Experts welcome funding for national network of electric vehicle charging stations but call for coordinated government action to support the technology.
Industry and researchers say that plans to build Australia’s largest network of charging stations for electric vehicles is a major boost for the technology.
But while recent interventions by state and even local governments are welcome, they say coordinated action across all levels of government is needed.
Last week Australian start-up Chargefox announced it had successfully raised $15 million to build Australia’s largest open, ultra-rapid network of charging stations for electric vehicles.
The funding included investment from Australian Mobility Clubs and grants from the Commonwealth’s Australian Renewable Energy Agency and the Victorian Government.
Marty Andrews, CEO of Chargefox, said the network of chargers would “remove one of the major barriers that limits the adoption of electric vehicles.”
The network of 21 charging stations, running from Adelaide to Brisbane, promises a quicker charging time – with up to 400 kilometers of range delivered in 15 minutes.
Earlier this month the City of Launceston installed Tasmania’s first publicly-available fast charger from Australian electric vehicle infrastructure specialists Tritium.
It follows moves by governments including South Australia and Western Australia late last year to explore how their market power could promote the uptake of electric vehicles.
National approach needed
But while local and state government support is welcome, a “national conversation” across all levels of government is needed, says Jake Whitehead, a research fellow in the School of Civil Engineering at the University of Queensland (UQ).
With 85 per cent of transport emissions coming from road transport, and about half of that coming from cars, greater uptake of electric vehicles “could make a massive difference” to lowering Australia’s overall emissions, Dr Whitehead says.
Beyond the environmental impact, he argues governments face a moral imperative to support the cleaner transport technology given the public health impact of cars.
“More people in Australia are killed every year from motor vehicle pollution than motor vehicle accidents, it’s about 40 per cent more premature deaths,” he says.
Addressing low uptake
Despite the potential benefits, the uptake of electric vehicles remains low in Australia.
A report in June by the Electric Vehicle Council and ClimateWorks Australia showed just 2,284 electric cars were sold in Australia in 2017, though this represented a 67 per cent increase on the previous year.
Opinion is mixed on how governments can best support the uptake of electric vehicles.
Susan Harris, CEO of Intelligent Transport Systems, which represents suppliers, government agencies and researchers, says “the mood in Australia is probably less likely to move to incentives in the way Europe has.”
She says the likelier approach will be to let the market evolve whereby the price of electric vehicles continues to fall until it matches that of combustion engine cars, at which point their uptake surges.
That’s likely to occur between 2020 and 2027, according to modelling conducted by Energia for ARENA and the CEFC, released in May.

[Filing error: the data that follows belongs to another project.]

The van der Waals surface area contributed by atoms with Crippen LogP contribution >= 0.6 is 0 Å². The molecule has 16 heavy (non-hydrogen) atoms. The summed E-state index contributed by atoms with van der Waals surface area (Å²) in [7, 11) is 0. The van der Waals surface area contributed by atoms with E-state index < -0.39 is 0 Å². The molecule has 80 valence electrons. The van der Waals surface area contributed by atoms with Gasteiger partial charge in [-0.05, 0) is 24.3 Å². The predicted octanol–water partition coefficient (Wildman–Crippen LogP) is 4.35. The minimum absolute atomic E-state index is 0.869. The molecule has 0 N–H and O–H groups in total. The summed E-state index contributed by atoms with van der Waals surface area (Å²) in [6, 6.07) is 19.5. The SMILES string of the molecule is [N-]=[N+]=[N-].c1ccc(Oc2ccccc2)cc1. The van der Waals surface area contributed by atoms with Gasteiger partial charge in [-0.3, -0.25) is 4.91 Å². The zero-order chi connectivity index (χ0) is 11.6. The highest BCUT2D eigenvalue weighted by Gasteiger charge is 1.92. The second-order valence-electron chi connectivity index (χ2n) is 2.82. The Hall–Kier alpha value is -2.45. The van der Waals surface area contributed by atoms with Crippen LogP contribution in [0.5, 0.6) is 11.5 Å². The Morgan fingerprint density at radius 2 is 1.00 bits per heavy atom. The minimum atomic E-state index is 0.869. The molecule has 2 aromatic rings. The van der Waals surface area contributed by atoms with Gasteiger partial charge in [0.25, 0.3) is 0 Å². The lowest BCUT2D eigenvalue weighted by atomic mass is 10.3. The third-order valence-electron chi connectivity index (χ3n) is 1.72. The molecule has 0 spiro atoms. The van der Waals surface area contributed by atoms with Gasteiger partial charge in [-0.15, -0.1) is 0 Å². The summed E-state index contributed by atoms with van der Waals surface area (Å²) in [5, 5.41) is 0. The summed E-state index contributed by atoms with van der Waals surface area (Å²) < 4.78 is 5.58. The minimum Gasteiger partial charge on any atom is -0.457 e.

The analysis found that the availability of different models, registration fee reductions and procurement targets would all be effective drivers for the uptake of the technology.
For Dr Whitehead, specific electric vehicle targets for government fleets should be a priority step:
“Across Australia the three levels of government purchase 50,000 cars every year – that’s significant purchasing power.”
A government commitment to purchasing electric vehicles would help bring new models into the country, and subsequently deliver more of the cars into the second-hand market in three or four years’ time, he argues.
The Commonwealth also needs to change the Fringe Benefits Tax, which currently effectively penalises individuals or companies that want to salary sacrifice electric vehicles given they are not as tax effective as less fuel efficient cars, Dr Whitehead says.
Infrastructure, energy needs
Ms Harris says a pressing priority should be the infrastructure needed to power electric vehicles.
“We need to think about how we support charging for these vehicles, that we’re planning our infrastructure and new buildings now so we’re ready for that in the future,” she says.
The other important infrastructure issue is power supply, Ms Harris says. “We want to make sure we’re looking to renewable energy to charge these vehicles, so we’re not just moving tailpipe emissions to power stations.”
According to recent modelling, moving to a 100 per cent electric fleet in Australia would result in a “relatively minor” impact on the grid – approximately 15 to 20 per cent increase in overall electricity generation, Dr Whitehead says.
“The challenge with electric vehicles is we don’t want a situation where millions of cars are coming home at 6pm and plugging in at the same time, that’s where an issue needs to be resolved.”
However, rather than being a drain on the grid, Dr Whitehead says emerging studies are exploring how electric vehicles could play a role in energy storage.
A recent study in California of vehicle-to-grid technology found that the expected fleet of one and a half million electric vehicles by 2025 could help meet the state’s 50 per cent renewable energy targets without any additional investment in stationary batteries, he says.
“There are 14 million passenger cars in Australia; if all of them were battery electricity and had a relatively low driving range of 250 kilometres, we’ve calculated there would be more energy storage in that fleet than the entire country’s electricity consumption in a day,” says Dr Whitehead, who is starting a project at UQ next year exploring vehicle-to-grid technology.
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